With electricity resulting in significant GHG emissions each year, the plan states that meaningful structural and behavior changes are needed to reduce energy consumption on campus. Behavioral changes include things like turning off lights and electrical devices when not in use, and setting computers to go into sleep mode. Structural changes include increasing lighting efficiencies and installing geothermal heating on new buildings.

Heating also accounts for much of the carbon emissions each year. Increased efficiency is needed, which can take place through improving the heat retention in buildings or by reducing the amount of GHGs emitted by the University Heating Plant, the report states.

"Possible changes that can be made include increasing the amount of natural gas burned, the use of geothermal heating for all new buildings, incorporation of passive solar in all new buildings, and renovating the current heating plant to increase the percentage of less carbon dense alternative fuels it can use, or building an entirely new heating plant," the report states.

Changes already are under way in some residence halls, with new radiators, windows and pipes being installed. Upgrades to residence hall heating systems and windows should and will continue in future summers, the report states.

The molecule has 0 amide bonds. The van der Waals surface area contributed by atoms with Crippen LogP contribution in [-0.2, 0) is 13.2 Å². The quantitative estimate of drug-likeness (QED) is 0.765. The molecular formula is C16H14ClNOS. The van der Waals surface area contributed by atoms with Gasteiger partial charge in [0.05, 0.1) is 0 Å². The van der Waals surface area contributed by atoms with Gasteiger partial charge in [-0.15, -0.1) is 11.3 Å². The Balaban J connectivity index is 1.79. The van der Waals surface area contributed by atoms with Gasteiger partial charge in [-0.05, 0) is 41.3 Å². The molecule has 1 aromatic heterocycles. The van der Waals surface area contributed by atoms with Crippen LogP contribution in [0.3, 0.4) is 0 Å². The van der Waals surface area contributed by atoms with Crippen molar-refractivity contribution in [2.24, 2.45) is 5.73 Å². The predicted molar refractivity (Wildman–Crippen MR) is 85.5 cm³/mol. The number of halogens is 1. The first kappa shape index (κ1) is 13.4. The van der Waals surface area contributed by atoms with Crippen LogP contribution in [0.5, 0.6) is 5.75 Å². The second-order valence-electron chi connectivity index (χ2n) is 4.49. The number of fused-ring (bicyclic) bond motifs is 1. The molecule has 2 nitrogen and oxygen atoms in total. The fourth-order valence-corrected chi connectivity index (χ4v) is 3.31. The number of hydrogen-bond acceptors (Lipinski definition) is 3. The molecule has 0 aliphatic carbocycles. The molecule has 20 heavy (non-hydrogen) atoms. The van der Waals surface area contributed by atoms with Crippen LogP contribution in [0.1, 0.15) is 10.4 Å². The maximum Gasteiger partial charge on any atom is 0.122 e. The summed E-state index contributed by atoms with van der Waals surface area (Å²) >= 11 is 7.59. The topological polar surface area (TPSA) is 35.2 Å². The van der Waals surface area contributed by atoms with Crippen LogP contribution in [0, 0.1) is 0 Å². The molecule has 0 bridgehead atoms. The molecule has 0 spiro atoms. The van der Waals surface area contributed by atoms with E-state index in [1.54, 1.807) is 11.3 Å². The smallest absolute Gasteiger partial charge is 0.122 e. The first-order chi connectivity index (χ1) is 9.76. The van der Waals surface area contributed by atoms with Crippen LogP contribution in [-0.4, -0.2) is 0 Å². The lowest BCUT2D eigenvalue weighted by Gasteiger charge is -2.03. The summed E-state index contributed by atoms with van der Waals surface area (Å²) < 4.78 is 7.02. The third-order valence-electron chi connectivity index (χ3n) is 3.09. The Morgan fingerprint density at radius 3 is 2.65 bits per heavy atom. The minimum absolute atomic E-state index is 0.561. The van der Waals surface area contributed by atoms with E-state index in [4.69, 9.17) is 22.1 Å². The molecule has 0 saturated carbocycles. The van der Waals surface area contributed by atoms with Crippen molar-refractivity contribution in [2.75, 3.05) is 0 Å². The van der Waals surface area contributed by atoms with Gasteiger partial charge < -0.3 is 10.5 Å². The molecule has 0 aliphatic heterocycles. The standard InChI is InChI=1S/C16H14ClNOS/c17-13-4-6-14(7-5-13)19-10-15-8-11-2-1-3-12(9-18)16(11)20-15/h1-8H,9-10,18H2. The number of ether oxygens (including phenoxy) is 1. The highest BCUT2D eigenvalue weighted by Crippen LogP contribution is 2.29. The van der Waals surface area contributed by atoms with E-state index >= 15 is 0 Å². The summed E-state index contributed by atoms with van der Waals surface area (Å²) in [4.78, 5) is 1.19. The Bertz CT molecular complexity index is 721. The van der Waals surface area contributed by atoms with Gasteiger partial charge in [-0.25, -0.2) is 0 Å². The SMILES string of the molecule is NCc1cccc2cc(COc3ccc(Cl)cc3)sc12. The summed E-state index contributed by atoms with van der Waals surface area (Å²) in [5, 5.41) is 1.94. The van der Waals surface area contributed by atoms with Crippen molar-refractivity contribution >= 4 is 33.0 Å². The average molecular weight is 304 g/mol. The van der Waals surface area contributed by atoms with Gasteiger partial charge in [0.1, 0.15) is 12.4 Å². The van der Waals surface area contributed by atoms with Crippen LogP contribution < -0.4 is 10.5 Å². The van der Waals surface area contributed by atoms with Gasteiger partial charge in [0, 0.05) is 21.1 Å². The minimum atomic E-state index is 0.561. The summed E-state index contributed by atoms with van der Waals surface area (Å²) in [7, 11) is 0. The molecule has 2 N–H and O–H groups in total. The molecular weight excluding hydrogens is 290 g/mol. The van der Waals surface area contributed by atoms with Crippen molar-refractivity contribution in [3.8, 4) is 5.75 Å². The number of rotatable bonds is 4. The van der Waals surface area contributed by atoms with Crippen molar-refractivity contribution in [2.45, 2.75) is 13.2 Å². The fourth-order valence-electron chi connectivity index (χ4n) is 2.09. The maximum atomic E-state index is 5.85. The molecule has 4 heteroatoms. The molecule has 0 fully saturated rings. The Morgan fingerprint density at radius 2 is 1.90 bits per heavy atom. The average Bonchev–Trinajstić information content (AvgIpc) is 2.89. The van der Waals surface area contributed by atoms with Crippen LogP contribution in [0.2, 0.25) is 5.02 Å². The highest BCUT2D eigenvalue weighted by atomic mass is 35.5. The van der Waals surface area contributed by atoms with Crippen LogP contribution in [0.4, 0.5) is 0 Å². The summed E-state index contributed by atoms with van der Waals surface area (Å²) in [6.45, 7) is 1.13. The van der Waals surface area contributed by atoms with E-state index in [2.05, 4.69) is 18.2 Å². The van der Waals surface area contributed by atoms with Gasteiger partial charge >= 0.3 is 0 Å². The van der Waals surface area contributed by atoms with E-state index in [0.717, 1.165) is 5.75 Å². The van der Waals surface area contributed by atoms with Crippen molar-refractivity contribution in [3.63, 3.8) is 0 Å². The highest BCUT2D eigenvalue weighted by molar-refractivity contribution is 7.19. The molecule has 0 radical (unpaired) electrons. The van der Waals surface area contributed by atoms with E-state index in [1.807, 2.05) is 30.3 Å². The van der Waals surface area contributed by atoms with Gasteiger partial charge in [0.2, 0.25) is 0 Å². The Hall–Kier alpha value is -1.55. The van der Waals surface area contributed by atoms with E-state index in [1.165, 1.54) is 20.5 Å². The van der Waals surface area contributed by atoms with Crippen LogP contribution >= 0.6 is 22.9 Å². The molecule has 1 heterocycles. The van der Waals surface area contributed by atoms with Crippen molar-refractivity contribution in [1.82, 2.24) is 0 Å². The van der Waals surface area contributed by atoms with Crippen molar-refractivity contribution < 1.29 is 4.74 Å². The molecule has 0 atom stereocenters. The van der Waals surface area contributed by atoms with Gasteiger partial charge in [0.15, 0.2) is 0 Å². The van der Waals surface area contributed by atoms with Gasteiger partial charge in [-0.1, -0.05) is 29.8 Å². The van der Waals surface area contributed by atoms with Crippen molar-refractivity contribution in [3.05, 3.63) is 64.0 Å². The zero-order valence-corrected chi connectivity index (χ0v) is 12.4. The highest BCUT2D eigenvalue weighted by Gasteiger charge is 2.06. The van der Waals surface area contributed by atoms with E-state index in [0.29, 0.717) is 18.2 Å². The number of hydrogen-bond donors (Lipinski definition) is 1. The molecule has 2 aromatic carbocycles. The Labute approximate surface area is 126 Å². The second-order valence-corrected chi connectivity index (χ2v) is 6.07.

Researchers also found that about half of the transportation-related carbon emissions on campus come from student, faculty and staff commuting.

"While (transportation) is not the greatest contributor to our university carbon footprint, it is still substantial and must be reduced to achieve carbon neutrality," the report states. "To eliminate all transportation is impractical, so changes in commuting patterns and increases in vehicle fuel efficiency offer a more reasonable emission reduction solution."

Reducing the emissions from commuting can came in the form of increasing bus ridership, increasing non-automotive commuting or increasing carpooling, the report states.

The inventory report also notes several existing programs that reduce the amount of carbon emitted by UW-Eau Claire. Examples include an Eau Claire Transit Company agreement that allows students, faculty and staff to ride buses at no cost; the university's contract with Veolia Environmental Services, which uses a waste-to-energy program; and the preservation of university-owned land.

The Carbon Neutral Team included in its report nonquantitative recommendations, including seeking grants to retrofit the campus with energy-efficient appliances, forming environmental student initiatives to encourage awareness of climate change and including environmental sustainability in the curriculum.

"While some environmental actions do not directly reduce the university's carbon footprint, such actions nevertheless contribute to the long-term goals of environmental sustainability, efficient resource management and carbon neutrality," the report states.

The full report can be found online. A summary of recommendations included in the Carbon Neutral Team's report also can be found online.

Stories highlighting current sustainability efforts on campus can be found online.